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Equinix Metal adds Cluster API to Tinkerbell

Equinix Metal adds Cluster API to Tinkerbell

The company also announced Kubernetes types and controllers, and other new additions

Equinix Metal today announced the addition of an application programming interface (API) for provisioning clusters on bare-metal servers to the Tinkerbell open source project. Tinkerbell is a bare-metal provisioning engine used to install operating systems along with other types of software.

Jeremy Tanner, head of developer relations for Equinix Metal, says the Cluster API for Tinkerbell will enable an IT team to declaratively provision Kubernetes clusters and the underlying operating system directly on a bare-metal server.

Jason DeTiberus, a Senior Staff Software Engineer at Equinix Metal, detailed the new features in a blog post. “Kubernetes inspired Tinkerbell’s declarative, API-centric characteristics,” he writes. Originally, however, the open source Tinkerbell project focused solely on provisioning and interacting with bare metal servers. This has now been extended with new features and integrations that “make it easier than ever to provision and manage Kubernetes clusters on bare metal,” according to DeTiberus.

Tinkerbell was born at Equinix Metal (formerly Packet) as a general-purpose bare metal provisioning engine and management tool, he adds. “You can use it to install operating systems, update firmware, manage applications, and perform other tasks on bare metal servers in remote data centers, even if the servers have no OS already provisioned.”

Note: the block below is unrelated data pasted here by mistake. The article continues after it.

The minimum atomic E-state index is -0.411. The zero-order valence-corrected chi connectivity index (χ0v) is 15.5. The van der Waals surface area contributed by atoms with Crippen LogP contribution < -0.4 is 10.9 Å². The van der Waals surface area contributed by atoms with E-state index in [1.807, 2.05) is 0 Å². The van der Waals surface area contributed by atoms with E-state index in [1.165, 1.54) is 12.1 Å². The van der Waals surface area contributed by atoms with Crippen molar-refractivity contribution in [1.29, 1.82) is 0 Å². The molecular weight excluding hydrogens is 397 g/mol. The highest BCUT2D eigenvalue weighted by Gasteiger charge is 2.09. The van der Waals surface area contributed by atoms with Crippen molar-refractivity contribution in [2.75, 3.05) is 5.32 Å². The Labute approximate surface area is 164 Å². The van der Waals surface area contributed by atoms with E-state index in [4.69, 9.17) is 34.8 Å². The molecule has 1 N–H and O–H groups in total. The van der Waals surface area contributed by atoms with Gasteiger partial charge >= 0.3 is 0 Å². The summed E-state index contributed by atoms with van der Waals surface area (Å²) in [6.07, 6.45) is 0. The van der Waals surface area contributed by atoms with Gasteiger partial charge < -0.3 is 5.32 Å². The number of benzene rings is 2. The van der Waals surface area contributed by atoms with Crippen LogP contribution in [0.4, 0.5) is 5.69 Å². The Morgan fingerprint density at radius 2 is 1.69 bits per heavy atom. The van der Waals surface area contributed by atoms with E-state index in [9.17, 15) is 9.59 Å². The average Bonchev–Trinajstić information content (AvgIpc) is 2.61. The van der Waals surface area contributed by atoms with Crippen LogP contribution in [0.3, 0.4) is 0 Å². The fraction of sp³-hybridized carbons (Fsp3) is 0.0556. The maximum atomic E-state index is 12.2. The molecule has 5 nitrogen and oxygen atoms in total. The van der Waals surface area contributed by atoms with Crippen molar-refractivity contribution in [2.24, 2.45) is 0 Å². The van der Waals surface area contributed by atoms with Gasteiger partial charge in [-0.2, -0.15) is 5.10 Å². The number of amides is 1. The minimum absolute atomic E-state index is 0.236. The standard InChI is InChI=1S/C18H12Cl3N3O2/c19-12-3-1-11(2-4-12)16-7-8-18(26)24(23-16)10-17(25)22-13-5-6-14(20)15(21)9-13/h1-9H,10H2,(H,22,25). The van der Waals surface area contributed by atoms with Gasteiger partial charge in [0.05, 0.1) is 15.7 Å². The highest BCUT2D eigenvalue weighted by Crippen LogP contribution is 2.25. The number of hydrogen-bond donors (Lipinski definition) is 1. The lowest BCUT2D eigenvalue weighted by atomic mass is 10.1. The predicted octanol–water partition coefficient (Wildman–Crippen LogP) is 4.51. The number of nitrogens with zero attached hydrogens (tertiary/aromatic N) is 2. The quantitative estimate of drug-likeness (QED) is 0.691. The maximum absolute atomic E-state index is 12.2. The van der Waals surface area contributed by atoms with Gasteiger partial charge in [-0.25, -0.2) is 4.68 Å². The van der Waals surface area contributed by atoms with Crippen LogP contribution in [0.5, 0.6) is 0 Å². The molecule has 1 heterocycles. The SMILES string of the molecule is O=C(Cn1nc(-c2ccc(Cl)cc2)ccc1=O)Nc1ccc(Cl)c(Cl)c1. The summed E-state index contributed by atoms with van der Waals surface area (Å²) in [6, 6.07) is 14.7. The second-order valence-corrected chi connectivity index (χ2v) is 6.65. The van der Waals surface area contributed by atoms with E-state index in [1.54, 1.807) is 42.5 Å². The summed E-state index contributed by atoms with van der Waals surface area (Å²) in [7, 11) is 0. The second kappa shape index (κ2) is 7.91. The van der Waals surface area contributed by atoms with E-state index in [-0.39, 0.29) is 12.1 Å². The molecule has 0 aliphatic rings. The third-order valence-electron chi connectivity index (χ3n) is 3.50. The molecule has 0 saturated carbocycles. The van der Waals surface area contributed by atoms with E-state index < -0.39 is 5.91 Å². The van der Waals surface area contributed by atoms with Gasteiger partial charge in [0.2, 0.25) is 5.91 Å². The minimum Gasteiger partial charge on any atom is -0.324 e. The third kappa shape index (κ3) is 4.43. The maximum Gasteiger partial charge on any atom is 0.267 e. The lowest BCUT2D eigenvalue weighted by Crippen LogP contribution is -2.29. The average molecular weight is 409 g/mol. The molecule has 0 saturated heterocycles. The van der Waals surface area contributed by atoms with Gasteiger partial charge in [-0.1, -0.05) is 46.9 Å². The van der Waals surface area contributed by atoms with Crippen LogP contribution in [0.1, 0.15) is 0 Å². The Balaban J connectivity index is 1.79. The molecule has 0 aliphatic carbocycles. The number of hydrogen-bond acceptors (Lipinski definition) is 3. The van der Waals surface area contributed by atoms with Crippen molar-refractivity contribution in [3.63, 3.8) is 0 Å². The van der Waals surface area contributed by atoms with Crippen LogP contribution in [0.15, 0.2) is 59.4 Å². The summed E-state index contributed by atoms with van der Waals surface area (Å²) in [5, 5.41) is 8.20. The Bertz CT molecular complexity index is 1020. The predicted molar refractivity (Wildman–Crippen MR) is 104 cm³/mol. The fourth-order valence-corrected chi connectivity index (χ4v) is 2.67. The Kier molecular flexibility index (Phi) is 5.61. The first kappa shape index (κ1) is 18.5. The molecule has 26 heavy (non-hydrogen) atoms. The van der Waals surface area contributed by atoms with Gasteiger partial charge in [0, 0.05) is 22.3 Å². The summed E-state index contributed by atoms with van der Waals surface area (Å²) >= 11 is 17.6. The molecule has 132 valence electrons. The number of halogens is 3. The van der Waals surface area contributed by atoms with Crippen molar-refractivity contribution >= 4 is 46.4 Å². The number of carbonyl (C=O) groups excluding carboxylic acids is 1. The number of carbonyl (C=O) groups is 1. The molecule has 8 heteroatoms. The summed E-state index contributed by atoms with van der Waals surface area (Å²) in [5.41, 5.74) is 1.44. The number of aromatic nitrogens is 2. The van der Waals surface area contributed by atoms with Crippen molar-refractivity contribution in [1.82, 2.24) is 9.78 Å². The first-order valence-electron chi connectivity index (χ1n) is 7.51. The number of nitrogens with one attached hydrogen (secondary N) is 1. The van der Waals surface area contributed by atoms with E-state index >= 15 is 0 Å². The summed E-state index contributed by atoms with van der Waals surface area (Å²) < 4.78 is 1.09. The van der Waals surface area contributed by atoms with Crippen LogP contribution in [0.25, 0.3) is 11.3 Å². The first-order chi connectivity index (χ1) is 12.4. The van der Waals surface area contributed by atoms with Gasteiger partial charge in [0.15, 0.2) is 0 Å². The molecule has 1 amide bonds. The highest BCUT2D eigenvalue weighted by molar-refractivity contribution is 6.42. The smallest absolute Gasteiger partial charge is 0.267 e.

Tinkerbell takes flight with a suite of new features

Thanks to the introduction of Cluster API Tinkerbell, users can now set up Kubernetes clusters on bare metal servers using Tinkerbell as the provisioning engine and the Kubernetes Cluster API as the declarative provisioning framework.

Another big new addition to Tinkerbell, he says, is support for Kubernetes types and controllers. With these tools, “you can do things like listing Kubernetes resources, monitoring for resource changes, or managing RBAC settings directly–and in true real time–from Tinkerbell.’

Equinix Metal also overhauled the worker environment Tinkerbell uses when provisioning servers, DeTiberus explains. “Previously, that environment was OSIE. OSIE’s great, and we love it, but it has one major drawback: it weighs in at 2.4 gigabytes, which means it can take some time to transfer over a network.”

Equinix has now introduced Hook, OSIE’s LinuxKit-based replacement. It is considerably smaller, at just a few hundred megabytes. “This smaller footprint makes working with Tinkerbell that much more convenient,” DeTiberus says.